Declaration of patient consent

The authors certify that they have obtained all appropriate patient consent forms. In the form the patient(s) has/have given his/her/their consent for his/her/their images and other clinical information to be reported in the journal. The patients understand that their names and initials will not be published and due efforts will be made to conceal their identity, but anonymity cannot be guaranteed.

Financial support and sponsorship


Conflicts of interest

There are no conflicts of interest.

1. Yates VM, Rook GAWBurns T, Breathnach SM, Cox N, Griffiths C. Mycobacterial infections Rook's Text Book of Dermatology. 2004;27th ed Oxford Blackwell Science:28.1–39
2. Braun-Falco O, Thomas P. [The tuberculid concept from the current viewpoint] Hautarzt. 1995;46:383–7
3. Jeyakumar W, Ganesh R, Mohanram MS, Shanmugasundararaj A. Papulonecrotic tuberculids of the glans penis: Case report Genitourin Med. 1988;64:130–2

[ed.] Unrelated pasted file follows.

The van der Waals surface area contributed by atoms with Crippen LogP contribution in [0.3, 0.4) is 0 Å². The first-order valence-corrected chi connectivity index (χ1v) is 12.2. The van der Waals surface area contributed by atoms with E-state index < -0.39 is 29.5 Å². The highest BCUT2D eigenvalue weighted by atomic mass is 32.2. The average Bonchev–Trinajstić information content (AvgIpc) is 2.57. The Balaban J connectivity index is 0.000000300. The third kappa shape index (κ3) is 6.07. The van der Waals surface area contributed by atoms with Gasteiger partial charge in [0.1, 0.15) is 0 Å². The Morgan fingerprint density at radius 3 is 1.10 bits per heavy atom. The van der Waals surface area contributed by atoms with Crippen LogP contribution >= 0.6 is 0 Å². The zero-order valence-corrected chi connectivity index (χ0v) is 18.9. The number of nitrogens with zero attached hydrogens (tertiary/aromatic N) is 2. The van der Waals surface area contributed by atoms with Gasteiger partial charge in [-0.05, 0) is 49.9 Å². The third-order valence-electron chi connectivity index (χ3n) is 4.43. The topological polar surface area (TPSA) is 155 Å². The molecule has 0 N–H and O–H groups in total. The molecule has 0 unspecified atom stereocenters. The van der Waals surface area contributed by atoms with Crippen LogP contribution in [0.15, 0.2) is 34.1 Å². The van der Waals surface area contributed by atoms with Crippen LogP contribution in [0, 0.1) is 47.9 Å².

4. Singh SK, Rai T. Papulonecrotic tuberculid in a patient with pulmonary tuberculosis Indian Dermatol Online J. 2014;5:72–3
5. Dar NR, Raza N, Zafar O, Awan S. Papulonecrotic tuberculids associated with uveitis J Coll Physicians Surg Pak. 2008;18:236–8
6. Vashisht P, Sahoo B, Khurana N, Reddy BS. Cutaneous tuberculosis in children and adolescents: A clinicohistological study J Eur Acad Dermatol Venereol. 2007;21:40–7
7. Tirumalae R, Inchara YK, Antony M, George G, Kenneth J. Papulonecrotic tuberculid—clinicopathologic and molecular features of 12 Indian patients Dermatol Pract Concept. 2014;4:3
8. Wilson-Jones E, Winkelmann RK. Papulonecrotic tuberculid: A neglected disease in western countries J Am Acad Dermatol. 1986;14:815–26
9. Madnani NA. Papulonecrotic tuberculid-relapse after treatment Indian J Dermatol Venereol Leprol. 1998;64:297–8
10. Varma D, Anand S, Reddy AR, Das A, Watson JP, Currie DC, et al Tuberculosis: An under-diagnosed aetiological agent in uveitis with an effective treatment Eye. 2006;20:1068–73
11. Sloan JB, Medenica M. Papulonecrotic tuberculid in a 9-year-old American girl: Case report and review of the literature Pediatr Dermatol. 1990;7:191–5

Rare association; tuberculids; tuberculous uveitis

© 2019 Indian Journal of Ophthalmology | Published by Wolters Kluwer – Medknow